Psychological Warfare
Waged In Fallujah
US Deploys Loud Music & Insults In Bid To Provoke Gunmen

The Globe and Mail
FALLUJAH, Iraq (AP) -- In Fallujah's darkened, empty streets, U.S. troops blast AC/DC's "Hell's Bells" and other rock music full volume from a huge speaker, hoping to grate on the nerves of this Sunni Muslim city's gunmen and give a laugh to marines along the front line.
Unable to advance farther into the city, an Army psychological operations team hopes a mix of heavy metal and insults shouted in Arabic - including, "You shoot like a goat herder" - will draw gunmen to step forward and attack.
The loud music recalls the Army's use of rap and rock to help flush out Panamanian leader Manuel Noriega after the December 1989 invasion on his country, and the FBI's blaring progressively more irritating tunes in an attempt to end a standoff with armed members of the Branch Davidian cult in Waco, Texas in 1993.
The marines' psychological operations came as U.S. negotiators were pressing Fallujah representatives to get gunmen in the city to abide by a cease-fire.
Almost a week after negotiations halted a U.S. offensive against insurgents in the city, the marines continue carving out front line positions and hope for orders to push forward. Many are questioning the value of truce talks with an enemy who continues to launch attacks.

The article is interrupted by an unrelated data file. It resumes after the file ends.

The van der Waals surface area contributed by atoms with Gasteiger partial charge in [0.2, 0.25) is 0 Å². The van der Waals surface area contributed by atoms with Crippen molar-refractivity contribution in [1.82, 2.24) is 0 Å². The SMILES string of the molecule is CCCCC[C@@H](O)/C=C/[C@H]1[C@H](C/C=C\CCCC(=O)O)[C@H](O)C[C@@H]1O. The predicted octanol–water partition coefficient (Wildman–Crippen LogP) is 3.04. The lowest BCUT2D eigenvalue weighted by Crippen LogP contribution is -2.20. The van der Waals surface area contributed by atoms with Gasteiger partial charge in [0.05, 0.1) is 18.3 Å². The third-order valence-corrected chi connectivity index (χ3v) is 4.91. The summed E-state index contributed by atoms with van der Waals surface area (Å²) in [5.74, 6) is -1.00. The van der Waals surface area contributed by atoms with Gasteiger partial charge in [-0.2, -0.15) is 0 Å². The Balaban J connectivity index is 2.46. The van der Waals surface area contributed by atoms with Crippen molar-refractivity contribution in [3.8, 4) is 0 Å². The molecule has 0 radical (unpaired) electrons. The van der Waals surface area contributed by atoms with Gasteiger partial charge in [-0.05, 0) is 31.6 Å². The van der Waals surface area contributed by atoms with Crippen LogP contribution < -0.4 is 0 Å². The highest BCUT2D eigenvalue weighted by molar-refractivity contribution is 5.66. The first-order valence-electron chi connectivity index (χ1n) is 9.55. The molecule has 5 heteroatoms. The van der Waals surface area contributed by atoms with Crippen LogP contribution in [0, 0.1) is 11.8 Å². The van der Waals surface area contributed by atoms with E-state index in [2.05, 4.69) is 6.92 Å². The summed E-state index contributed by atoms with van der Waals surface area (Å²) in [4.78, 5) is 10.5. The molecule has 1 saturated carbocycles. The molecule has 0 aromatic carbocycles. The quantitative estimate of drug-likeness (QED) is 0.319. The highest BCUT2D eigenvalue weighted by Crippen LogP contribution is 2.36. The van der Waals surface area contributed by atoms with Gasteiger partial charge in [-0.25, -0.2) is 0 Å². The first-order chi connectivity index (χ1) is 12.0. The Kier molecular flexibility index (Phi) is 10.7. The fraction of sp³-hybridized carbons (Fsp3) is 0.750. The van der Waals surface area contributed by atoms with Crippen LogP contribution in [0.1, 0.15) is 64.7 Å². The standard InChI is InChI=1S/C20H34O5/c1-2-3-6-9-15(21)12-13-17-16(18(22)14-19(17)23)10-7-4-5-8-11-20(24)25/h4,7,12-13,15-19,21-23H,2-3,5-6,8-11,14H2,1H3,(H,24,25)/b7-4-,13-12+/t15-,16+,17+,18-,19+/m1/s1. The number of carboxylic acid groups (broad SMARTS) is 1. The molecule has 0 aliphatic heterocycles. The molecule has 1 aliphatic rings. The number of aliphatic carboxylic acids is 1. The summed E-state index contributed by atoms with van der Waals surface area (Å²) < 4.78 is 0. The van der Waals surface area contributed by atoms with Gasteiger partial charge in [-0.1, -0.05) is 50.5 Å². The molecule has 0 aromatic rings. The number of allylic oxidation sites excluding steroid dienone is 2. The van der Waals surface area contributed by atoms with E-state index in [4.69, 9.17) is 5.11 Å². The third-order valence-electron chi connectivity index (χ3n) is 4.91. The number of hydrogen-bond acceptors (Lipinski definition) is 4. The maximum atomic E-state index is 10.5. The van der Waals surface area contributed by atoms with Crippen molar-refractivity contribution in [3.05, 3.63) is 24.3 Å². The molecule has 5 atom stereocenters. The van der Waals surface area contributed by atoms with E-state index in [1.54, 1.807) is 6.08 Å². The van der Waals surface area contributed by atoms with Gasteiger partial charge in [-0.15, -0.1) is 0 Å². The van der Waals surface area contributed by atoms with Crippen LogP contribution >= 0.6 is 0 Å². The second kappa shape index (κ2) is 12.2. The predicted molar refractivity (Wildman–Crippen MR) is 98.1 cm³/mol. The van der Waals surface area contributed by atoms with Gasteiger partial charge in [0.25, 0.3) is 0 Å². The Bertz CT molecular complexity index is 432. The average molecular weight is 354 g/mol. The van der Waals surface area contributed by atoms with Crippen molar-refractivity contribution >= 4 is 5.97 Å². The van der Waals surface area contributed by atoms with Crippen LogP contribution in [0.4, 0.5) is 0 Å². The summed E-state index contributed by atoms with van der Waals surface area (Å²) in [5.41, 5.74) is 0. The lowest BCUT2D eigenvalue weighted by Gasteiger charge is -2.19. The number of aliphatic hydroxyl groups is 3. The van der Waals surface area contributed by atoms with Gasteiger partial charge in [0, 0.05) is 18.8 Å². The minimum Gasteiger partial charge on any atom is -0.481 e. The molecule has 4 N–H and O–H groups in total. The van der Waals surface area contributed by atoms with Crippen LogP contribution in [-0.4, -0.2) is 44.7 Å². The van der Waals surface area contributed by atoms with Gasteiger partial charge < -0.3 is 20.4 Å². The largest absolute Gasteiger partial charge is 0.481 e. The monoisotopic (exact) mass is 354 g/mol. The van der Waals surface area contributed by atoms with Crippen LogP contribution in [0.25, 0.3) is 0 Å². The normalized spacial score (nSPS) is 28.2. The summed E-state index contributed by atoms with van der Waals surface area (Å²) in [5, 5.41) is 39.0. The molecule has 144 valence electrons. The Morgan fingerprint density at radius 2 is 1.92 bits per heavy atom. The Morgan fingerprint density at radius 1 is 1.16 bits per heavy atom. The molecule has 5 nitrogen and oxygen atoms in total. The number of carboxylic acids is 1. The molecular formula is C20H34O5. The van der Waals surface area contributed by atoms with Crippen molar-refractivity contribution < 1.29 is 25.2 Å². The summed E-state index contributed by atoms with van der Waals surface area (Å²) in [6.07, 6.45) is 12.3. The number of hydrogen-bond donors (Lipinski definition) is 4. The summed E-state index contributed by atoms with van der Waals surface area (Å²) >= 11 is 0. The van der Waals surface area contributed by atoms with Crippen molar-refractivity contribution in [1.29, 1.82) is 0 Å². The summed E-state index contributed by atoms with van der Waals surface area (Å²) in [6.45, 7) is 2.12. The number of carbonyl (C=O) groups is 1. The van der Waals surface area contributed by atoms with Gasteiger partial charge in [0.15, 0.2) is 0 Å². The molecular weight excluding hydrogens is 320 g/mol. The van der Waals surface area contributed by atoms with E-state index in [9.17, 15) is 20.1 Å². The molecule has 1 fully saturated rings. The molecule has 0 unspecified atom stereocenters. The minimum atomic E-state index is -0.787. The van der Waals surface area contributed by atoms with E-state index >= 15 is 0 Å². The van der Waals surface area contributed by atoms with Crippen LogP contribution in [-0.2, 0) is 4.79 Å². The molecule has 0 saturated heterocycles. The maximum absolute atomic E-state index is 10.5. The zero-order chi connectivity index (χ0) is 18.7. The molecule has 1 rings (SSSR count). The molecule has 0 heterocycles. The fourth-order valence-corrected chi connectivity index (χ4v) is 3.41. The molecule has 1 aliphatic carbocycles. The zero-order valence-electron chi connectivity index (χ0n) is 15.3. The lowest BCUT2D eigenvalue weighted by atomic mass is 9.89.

"These guys don't have a centralized leader; they're just here to fight. I don't see what negotiations are going to do," said Captain Shannon Johnson, a company commander. Word of truce talks last week forced his battalion to halt its plunge into the northeast section of the city just hours after arriving to back up other forces.
In the meantime, perhaps the fiercest enemy ó everyone here seems to agree ó is the boredom, and worst of all the flies that pepper this dusty Euphrates River city west of Baghdad. But Fallujah's front lines remain dangerous.
On Friday, insurgents fired several mortars at U.S. forces. One of the shells blasted a chunk out of a house where marines are positioned, filling the building with dust and smoke. No one was injured.
A short time later, an F-16 jet dropped a 2,000-pound bomb on the city, sending up a massive spray of dirt and smoke and destroying a building where marines had spotted gunmen.
At night, the psychological operations unit attached to the Marine battalion here sends out messages from a loudspeaker mounted on an armored Humvee. On Thursday night, the crew and its Arabic-language interpreter taunted fighters, saying, "May all the ambulances in Fallujah have enough fuel to pick up the bodies of the mujahadeen."
The message was specially timed for an attack moments later by an AC-130 gunship that pounded targets in the city.
Later, the team blasted Jimi Hendrix and other rock music, and afterward some sound effects like babies crying, men screaming, a symphony of cats and barking dogs and piercing screeches. They were unable to draw any gunmen to fight, and seemed disappointed.
As he kept watch from a roof, 18-year-old Private James Cathcart said the men were eager to attack.
"Everyone here wants to push forward. Here, you're just a target," he said.
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